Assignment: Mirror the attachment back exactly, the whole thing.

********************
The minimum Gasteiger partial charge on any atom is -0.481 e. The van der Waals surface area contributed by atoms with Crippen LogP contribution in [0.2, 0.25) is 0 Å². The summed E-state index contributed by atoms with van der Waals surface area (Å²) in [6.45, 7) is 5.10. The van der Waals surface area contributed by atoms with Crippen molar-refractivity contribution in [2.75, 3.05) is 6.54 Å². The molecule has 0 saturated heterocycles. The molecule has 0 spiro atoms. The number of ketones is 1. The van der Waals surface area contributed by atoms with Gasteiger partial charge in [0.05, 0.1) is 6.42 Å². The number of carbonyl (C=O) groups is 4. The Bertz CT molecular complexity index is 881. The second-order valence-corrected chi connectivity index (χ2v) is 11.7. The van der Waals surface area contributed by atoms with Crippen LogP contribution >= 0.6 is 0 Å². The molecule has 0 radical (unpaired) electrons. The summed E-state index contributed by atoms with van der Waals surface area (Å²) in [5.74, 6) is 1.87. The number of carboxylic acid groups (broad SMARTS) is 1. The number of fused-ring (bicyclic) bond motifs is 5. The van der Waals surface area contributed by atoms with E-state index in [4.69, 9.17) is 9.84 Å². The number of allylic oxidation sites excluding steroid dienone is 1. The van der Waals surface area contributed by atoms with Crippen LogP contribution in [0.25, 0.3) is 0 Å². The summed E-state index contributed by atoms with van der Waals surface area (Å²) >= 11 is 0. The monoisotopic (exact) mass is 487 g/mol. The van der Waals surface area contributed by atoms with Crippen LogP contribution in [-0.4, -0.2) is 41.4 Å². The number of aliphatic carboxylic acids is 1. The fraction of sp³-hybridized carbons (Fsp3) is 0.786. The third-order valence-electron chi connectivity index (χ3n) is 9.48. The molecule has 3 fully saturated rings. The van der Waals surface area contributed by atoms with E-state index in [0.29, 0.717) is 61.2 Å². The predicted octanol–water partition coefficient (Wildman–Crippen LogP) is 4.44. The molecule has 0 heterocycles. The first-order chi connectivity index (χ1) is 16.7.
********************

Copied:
The minimum Gasteiger partial charge on any atom is -0.481 e. The van der Waals surface area contributed by atoms with Crippen LogP contribution in [0.2, 0.25) is 0 Å². The summed E-state index contributed by atoms with van der Waals surface area (Å²) in [6.45, 7) is 5.10. The van der Waals surface area contributed by atoms with Crippen molar-refractivity contribution in [2.75, 3.05) is 6.54 Å². The molecule has 0 saturated heterocycles. The molecule has 0 spiro atoms. The number of ketones is 1. The van der Waals surface area contributed by atoms with Gasteiger partial charge in [0.05, 0.1) is 6.42 Å². The number of carbonyl (C=O) groups is 4. The Bertz CT molecular complexity index is 881. The second-order valence-corrected chi connectivity index (χ2v) is 11.7. The van der Waals surface area contributed by atoms with Crippen LogP contribution >= 0.6 is 0 Å². The molecule has 0 radical (unpaired) electrons. The summed E-state index contributed by atoms with van der Waals surface area (Å²) in [5.74, 6) is 1.87. The number of carboxylic acid groups (broad SMARTS) is 1. The number of fused-ring (bicyclic) bond motifs is 5. The van der Waals surface area contributed by atoms with E-state index in [4.69, 9.17) is 9.84 Å². The number of allylic oxidation sites excluding steroid dienone is 1. The van der Waals surface area contributed by atoms with Crippen LogP contribution in [0.25, 0.3) is 0 Å². The summed E-state index contributed by atoms with van der Waals surface area (Å²) >= 11 is 0. The monoisotopic (exact) mass is 487 g/mol. The van der Waals surface area contributed by atoms with Crippen LogP contribution in [-0.4, -0.2) is 41.4 Å². The number of aliphatic carboxylic acids is 1. The fraction of sp³-hybridized carbons (Fsp3) is 0.786. The third-order valence-electron chi connectivity index (χ3n) is 9.48. The molecule has 3 fully saturated rings. The van der Waals surface area contributed by atoms with E-state index in [0.29, 0.717) is 61.2 Å². The predicted octanol–water partition coefficient (Wildman–Crippen LogP) is 4.44. The molecule has 0 heterocycles. The first-order chi connectivity index (χ1) is 16.7.